VR headsets could be hacked in "Inception-esque" attacks — with attackers able to steal your data without you even noticing

 Meta Quest 3 headset .
Meta Quest 3 headset .

If someone were to infect your Meta Quest VR headset with malware, they could trick you into seeing things in the virtual world which weren’t real, experts have warned.

Academics from Cornell University recently published a paper describing the possibility of hijacking people’s VR sessions and controlling their interactions with internal applications, external servers, and more.

As per the paper, hackers could, in theory, insert what they call an “Inception Layer” between the VR Home Screen and the VR User/Server. For example, the victim could open their banking app in virtual reality, and see their usual balance, while being completely bankrupt in reality. The hackers could also, potentially, trick the victim into initiating a wire transfer, while being completely oblivious to what’s actually going on.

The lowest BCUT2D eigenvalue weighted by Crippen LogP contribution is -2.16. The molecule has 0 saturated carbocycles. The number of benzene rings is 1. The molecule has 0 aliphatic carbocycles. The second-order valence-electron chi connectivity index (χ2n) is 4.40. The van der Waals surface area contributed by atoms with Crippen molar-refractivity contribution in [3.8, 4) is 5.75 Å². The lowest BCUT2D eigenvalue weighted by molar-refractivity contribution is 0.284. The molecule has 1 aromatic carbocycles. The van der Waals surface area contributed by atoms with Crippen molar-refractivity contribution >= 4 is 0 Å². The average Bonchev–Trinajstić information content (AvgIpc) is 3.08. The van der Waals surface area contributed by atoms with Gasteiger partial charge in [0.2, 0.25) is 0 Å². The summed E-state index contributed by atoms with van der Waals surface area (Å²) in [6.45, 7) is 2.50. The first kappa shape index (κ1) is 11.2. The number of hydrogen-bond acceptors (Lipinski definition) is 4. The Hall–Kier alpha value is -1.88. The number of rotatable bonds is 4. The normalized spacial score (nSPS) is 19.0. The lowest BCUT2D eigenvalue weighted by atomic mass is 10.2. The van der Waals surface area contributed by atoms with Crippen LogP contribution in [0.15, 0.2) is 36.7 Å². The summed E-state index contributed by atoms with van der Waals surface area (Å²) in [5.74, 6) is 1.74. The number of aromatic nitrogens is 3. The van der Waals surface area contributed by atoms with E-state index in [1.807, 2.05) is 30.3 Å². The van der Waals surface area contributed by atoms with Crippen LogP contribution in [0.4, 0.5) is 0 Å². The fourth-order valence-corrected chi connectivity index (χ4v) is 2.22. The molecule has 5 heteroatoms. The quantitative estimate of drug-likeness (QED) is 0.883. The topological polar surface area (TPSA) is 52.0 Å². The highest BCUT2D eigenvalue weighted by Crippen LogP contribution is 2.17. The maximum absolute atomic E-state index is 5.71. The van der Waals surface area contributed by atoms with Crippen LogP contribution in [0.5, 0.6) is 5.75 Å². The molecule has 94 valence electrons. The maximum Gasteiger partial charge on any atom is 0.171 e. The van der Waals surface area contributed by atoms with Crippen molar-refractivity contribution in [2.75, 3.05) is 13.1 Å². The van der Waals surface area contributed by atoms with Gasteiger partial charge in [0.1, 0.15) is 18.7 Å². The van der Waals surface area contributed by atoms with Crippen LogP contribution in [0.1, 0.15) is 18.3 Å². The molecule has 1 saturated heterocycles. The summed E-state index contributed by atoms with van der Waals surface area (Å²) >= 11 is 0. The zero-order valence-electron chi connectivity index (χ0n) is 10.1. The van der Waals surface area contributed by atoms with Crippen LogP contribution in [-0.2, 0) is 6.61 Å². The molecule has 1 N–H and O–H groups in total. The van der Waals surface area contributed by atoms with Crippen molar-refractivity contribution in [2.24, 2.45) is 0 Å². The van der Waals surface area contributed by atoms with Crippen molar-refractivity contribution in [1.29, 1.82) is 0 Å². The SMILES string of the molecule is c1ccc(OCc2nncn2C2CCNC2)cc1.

VR phishing

Things can get even more crazy when you throw in generative AI, deepfakes, and other upcoming technology. People could end up thinking they were talking with their friends, coworkers, and bosses, in VR, while being taken for all they have, in the background.

While the threats sound ominous, it’s important to note that the researchers didn’t really explore the possibility of compromising these VR headsets. Whether or not they have a vulnerability that could be exploited this way is unknown at the time. What’s more, there is no proof-of-concept, no malware that could be able to pull such an attack off.

Instead, the researchers were just interested in whether or not people would notice anything was amiss if such an infection did occur.

In total, 27 people were tested to see if they would notice anything strange during their session of Beat Saber. The only visual clue was a little flickering on the home screen before playing the game. In total, 10 people noticed the change, nine of which attributed it to an innocuous system glitch.

In other words, prepare to read about elaborate phishing scams in the metaverse.

Via Tom’s Hardware

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